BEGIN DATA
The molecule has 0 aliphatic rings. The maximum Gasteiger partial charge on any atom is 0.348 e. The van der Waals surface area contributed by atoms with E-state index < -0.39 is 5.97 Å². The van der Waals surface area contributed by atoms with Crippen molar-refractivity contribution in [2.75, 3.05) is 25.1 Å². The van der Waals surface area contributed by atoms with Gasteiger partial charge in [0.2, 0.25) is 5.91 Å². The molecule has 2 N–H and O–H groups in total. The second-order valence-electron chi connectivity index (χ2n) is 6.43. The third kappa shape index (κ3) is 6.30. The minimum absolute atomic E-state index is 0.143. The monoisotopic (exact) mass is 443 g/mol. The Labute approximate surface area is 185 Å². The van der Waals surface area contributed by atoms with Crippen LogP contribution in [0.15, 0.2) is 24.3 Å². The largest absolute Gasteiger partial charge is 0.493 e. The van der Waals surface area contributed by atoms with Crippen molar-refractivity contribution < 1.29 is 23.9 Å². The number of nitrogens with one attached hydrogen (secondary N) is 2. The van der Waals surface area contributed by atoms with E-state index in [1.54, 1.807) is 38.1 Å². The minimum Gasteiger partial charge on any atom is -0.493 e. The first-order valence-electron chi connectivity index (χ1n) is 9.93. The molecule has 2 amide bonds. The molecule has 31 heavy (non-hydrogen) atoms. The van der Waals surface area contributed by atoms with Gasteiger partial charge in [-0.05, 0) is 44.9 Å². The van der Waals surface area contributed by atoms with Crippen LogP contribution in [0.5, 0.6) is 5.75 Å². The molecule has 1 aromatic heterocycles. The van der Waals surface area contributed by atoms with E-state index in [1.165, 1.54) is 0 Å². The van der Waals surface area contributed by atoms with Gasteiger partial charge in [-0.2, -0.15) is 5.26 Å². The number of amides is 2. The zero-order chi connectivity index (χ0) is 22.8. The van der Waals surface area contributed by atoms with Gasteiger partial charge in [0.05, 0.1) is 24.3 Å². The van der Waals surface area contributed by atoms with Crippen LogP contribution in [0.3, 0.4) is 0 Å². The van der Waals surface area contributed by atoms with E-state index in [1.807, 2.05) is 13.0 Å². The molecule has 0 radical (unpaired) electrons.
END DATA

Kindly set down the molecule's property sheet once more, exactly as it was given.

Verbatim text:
The molecule has 0 aliphatic rings. The maximum Gasteiger partial charge on any atom is 0.348 e. The van der Waals surface area contributed by atoms with E-state index < -0.39 is 5.97 Å². The van der Waals surface area contributed by atoms with Crippen molar-refractivity contribution in [2.75, 3.05) is 25.1 Å². The van der Waals surface area contributed by atoms with Gasteiger partial charge in [0.2, 0.25) is 5.91 Å². The molecule has 2 N–H and O–H groups in total. The second-order valence-electron chi connectivity index (χ2n) is 6.43. The third kappa shape index (κ3) is 6.30. The minimum absolute atomic E-state index is 0.143. The monoisotopic (exact) mass is 443 g/mol. The Labute approximate surface area is 185 Å². The van der Waals surface area contributed by atoms with Crippen LogP contribution in [0.15, 0.2) is 24.3 Å². The largest absolute Gasteiger partial charge is 0.493 e. The van der Waals surface area contributed by atoms with Crippen molar-refractivity contribution < 1.29 is 23.9 Å². The number of nitrogens with one attached hydrogen (secondary N) is 2. The van der Waals surface area contributed by atoms with E-state index in [1.54, 1.807) is 38.1 Å². The minimum Gasteiger partial charge on any atom is -0.493 e. The first-order valence-electron chi connectivity index (χ1n) is 9.93. The molecule has 2 amide bonds. The molecule has 31 heavy (non-hydrogen) atoms. The van der Waals surface area contributed by atoms with Gasteiger partial charge in [-0.05, 0) is 44.9 Å². The van der Waals surface area contributed by atoms with Crippen LogP contribution in [0.5, 0.6) is 5.75 Å². The molecule has 1 aromatic heterocycles. The van der Waals surface area contributed by atoms with E-state index in [1.165, 1.54) is 0 Å². The van der Waals surface area contributed by atoms with Gasteiger partial charge in [-0.2, -0.15) is 5.26 Å². The number of amides is 2. The zero-order chi connectivity index (χ0) is 22.8. The van der Waals surface area contributed by atoms with Gasteiger partial charge in [0.05, 0.1) is 24.3 Å². The van der Waals surface area contributed by atoms with Crippen LogP contribution in [0.3, 0.4) is 0 Å². The van der Waals surface area contributed by atoms with E-state index in [1.807, 2.05) is 13.0 Å². The molecule has 0 radical (unpaired) electrons.